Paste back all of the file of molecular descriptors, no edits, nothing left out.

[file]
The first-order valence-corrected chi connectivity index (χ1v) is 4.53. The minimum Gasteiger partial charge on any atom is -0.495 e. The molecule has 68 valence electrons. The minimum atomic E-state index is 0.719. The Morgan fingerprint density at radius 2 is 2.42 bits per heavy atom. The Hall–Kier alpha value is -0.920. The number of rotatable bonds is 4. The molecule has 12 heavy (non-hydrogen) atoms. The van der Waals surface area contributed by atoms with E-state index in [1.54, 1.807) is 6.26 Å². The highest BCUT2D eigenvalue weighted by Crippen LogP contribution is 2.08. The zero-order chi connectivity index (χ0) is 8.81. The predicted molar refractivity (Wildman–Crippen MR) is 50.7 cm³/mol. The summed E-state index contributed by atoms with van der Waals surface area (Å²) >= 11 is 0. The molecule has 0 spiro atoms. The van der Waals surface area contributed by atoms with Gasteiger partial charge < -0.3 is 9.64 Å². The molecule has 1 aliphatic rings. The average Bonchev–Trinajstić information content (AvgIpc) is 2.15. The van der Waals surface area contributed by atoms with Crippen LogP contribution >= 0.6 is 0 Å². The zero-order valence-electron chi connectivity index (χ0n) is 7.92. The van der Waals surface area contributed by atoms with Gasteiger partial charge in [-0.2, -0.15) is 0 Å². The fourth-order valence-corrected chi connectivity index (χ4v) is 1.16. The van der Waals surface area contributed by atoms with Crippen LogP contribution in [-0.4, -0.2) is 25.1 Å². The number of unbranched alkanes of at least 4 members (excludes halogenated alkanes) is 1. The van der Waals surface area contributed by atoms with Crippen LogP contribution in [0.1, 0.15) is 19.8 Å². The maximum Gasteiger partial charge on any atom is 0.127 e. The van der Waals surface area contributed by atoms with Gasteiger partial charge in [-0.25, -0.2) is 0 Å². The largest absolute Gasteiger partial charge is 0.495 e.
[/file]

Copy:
The first-order valence-corrected chi connectivity index (χ1v) is 4.53. The minimum Gasteiger partial charge on any atom is -0.495 e. The molecule has 68 valence electrons. The minimum atomic E-state index is 0.719. The Morgan fingerprint density at radius 2 is 2.42 bits per heavy atom. The Hall–Kier alpha value is -0.920. The number of rotatable bonds is 4. The molecule has 12 heavy (non-hydrogen) atoms. The van der Waals surface area contributed by atoms with E-state index in [1.54, 1.807) is 6.26 Å². The highest BCUT2D eigenvalue weighted by Crippen LogP contribution is 2.08. The zero-order chi connectivity index (χ0) is 8.81. The predicted molar refractivity (Wildman–Crippen MR) is 50.7 cm³/mol. The summed E-state index contributed by atoms with van der Waals surface area (Å²) >= 11 is 0. The molecule has 0 spiro atoms. The van der Waals surface area contributed by atoms with Gasteiger partial charge < -0.3 is 9.64 Å². The molecule has 1 aliphatic rings. The average Bonchev–Trinajstić information content (AvgIpc) is 2.15. The van der Waals surface area contributed by atoms with Crippen LogP contribution >= 0.6 is 0 Å². The zero-order valence-electron chi connectivity index (χ0n) is 7.92. The van der Waals surface area contributed by atoms with Gasteiger partial charge in [-0.2, -0.15) is 0 Å². The fourth-order valence-corrected chi connectivity index (χ4v) is 1.16. The van der Waals surface area contributed by atoms with Crippen LogP contribution in [-0.4, -0.2) is 25.1 Å². The number of unbranched alkanes of at least 4 members (excludes halogenated alkanes) is 1. The van der Waals surface area contributed by atoms with Crippen LogP contribution in [0.1, 0.15) is 19.8 Å². The maximum Gasteiger partial charge on any atom is 0.127 e. The van der Waals surface area contributed by atoms with Gasteiger partial charge in [-0.25, -0.2) is 0 Å². The largest absolute Gasteiger partial charge is 0.495 e.